Freedom, then, is a hermeneutic freedom, a freedom that always passes through and ex- press itself in reasons, in discourse, in logos – for us Christians, the Logos, the Word. Here, at least, we can admire the ancient polis, for which logos meant the public deliberation that mediates and makes possible human plurality, and not the authoritarian meta- physical principle this term comes to signify in later antiquity. A Christian politics has no room for this latter logos, this ‘talking at’ (as opposed to ‘talking with’) that proclaims saving capital-t Truth from on high and demands only acquiescence. Orthodoxy’s triumph over ‘gnosticism’ spelled defeat for precisely this sort of false logos, which in its private and thus uncontestable character naturally leant itself to exclusivism and elitism. It is a small wonder that all the great totalitarian systems of the past century likewise built themselves on a secret mission or knowledge, whether of the proletariat or of the ‘master race,’ spelling doom for all those not gifted with such special illumination. This is why a pluralist polity must always be wary of a ‘mysticism’ whereby certain citizens are exempted from providing reasons for their recommendations and are simply assumed to prophesy by virtue of a given identity or esoteric expertise. (One is at liberty, of course, to believe in one’s own unique election as much as one wants, one just cannot make that be- lief a prerequisite for political discourse.) In our own time, probably the most notorious example of this is the supposed infallibility of economists or of economic thinking in general, to the extent that if GDP is growing in this or that country we automatically exonerate its leadership of previous misdeeds and fly into nigh-Platonic ecstasies over how such they could have made so much money. In his Confessions, Augustine rightly condemns astrologists, whose “true forecasts are based not on art but on chance” (7.6.10), words that describe economics’ role today.
In this regard the positive connotation the term ‘technocrat’ often now earns is particularly worrying for democracy, since it displays a contempt for deliberation and accountability and mystifies society. (Indeed, is not the technocrat the ideal agent of ‘re-enchantment’ for a secular age?) Yet attempts to grant these privileged, quasi-‘gnos- tic’ discourses preeminence in the public sphere usually end up being self-defeating, as people realize they are being duped and rebel – often, of course, in equally unhealthy ways. This is why the medieval church always had a good dose of sus- picion toward its own mystics, even as it failed to prevent the self-mystification of papal power that led to the Reformation. I would say, in fact, that Rome’s fundamental misinterpretation of Luther as a mystic, reinterpreting Scripture according to some private revelation, rather than as a locus of popular piety mobilizing itself against what had become a totally opaque and hierocratic theology, counts among the papacy’s biggest errors of judgment.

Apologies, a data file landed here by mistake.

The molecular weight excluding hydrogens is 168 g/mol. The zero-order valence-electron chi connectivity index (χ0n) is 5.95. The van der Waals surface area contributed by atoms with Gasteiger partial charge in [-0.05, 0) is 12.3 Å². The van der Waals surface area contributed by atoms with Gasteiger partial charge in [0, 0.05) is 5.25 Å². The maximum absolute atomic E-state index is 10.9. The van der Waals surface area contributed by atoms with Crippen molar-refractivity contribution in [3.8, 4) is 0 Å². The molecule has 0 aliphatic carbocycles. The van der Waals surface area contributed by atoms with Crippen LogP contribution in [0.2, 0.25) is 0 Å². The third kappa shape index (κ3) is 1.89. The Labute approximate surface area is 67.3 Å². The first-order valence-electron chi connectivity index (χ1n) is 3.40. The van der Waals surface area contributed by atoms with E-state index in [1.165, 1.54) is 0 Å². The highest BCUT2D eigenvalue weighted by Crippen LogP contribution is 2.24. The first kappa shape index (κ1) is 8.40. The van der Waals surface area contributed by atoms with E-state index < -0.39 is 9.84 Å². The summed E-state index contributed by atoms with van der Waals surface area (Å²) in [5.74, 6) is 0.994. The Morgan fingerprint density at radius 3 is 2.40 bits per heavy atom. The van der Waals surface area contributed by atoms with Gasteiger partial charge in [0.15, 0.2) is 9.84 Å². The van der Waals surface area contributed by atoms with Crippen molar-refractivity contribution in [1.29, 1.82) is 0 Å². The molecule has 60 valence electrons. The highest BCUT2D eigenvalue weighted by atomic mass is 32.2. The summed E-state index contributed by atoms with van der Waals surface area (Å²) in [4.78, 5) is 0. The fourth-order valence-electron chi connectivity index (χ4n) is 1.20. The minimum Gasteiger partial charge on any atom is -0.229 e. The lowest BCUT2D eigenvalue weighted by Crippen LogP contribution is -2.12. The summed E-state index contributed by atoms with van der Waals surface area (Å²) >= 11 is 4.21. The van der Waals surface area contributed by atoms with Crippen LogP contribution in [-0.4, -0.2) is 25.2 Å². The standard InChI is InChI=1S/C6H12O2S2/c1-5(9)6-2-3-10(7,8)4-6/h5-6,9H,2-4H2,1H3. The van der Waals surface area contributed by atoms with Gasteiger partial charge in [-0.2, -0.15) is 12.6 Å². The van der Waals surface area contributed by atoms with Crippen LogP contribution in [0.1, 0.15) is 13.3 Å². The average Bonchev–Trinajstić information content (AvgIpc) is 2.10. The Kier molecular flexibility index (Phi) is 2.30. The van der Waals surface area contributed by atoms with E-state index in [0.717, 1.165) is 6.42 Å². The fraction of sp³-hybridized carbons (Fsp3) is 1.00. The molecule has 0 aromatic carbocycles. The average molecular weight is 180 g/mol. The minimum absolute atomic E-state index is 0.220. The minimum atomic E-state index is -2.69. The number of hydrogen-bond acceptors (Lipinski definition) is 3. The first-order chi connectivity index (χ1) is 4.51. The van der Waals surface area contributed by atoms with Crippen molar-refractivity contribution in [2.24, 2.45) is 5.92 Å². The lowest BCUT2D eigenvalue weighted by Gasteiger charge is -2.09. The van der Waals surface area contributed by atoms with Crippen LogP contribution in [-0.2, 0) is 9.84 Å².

Like the Reformation era, today is also a time of crisis, not only for the churches but also for democracy and therefore for pluralism, which is why a Christian politics that destabilizes metanarratives and reserves the meaning of history for God’s just and merciful judgment alone is urgently needed. Of course, it is a reaction against metanarratives that fueled much of the so-called ‘crisis of democracy’ in the first place, especially with regard to a neoliberal vision that not only seemed to want to remove the political community’s oversight over its material ‘base’ (the economy), but also saw this removal as unquestionable and necessary. What is so disturbing is that while, on a very superficial level, many democratic polities have shattered this vision by electing all manner of populists – and not only right-wing ones, we should remember – historical processes with inevitable and gigantic social ramifications continue to elude political control. The wanton destruction of our planet’s ecosystem steams ahead unchecked, though it has already quite obviously caused, and will continue to cause, global catastrophe if not eventually global war. Governments exercise virtually no oversight over the development of technologies with the potential to dramatically upend human life, such as artificial intelligence or genetic manipulation. The widespread electronic surveillance of society has been implemented in this century with negligible public debate, with the exception of the Snowden debacle, during which he was almost universally denounced as a traitor and then quickly forgotten.
As cathartic as it may be, however, we should not confront this laundry list of admittedly nerve-wracking challenges by throwing up our hands and conjuring up dystopian fates. This is actually just another ideology, that of cynicism, claiming to know ahead of time how history will unfold. It quite intentionally encourages inaction and a feeling of helplessness in the face of evil. The dystopias, incidentally, rarely pan out anyway; history always turns out to be more complex and less spectacular than we imagine it. (According to Clarke, by 2001 we should already have transcended space and time, etc.) Rather, in response to today’s crises we must aggressively reinvest our own personal energies into the democratic political process – which means, by the way, doing more than voting. It means hopping off of social media and organizing, protesting, writing to our elected officials, canvassing, joining a party, being active in our own community (which, if we are students or professors, is more than just campus), talking to people who disagree with us (the only way we ever convince them), going on strike, demanding (and not just requesting) the better instead of the worse or even instead of the status quo. The biggest enemy to all of this is not some planetary disaster, as real and as pressing as preventing that disaster may be, but a citizenry’s complacen- cy – the allure of a purely private life, of ‘getting on.’ This is precisely the kind of acedia Augus- tine inveighs against in the City of God. History must be a drama – the drama of the struggle for betterment, not perfection. As Christians we believe, not that God has somehow given us the whole plot of our story ahead of time, but that by joining us in the Son has justified and sanctifies our human reality of making that story happen. Perhaps, indeed, our story – history – is nothing other than the Son’s journey, with us, in us, and through us, back to the Father. Let us then get to work and trust that he “with us always, even to the end of the age” (Matt. 28:20). Amen.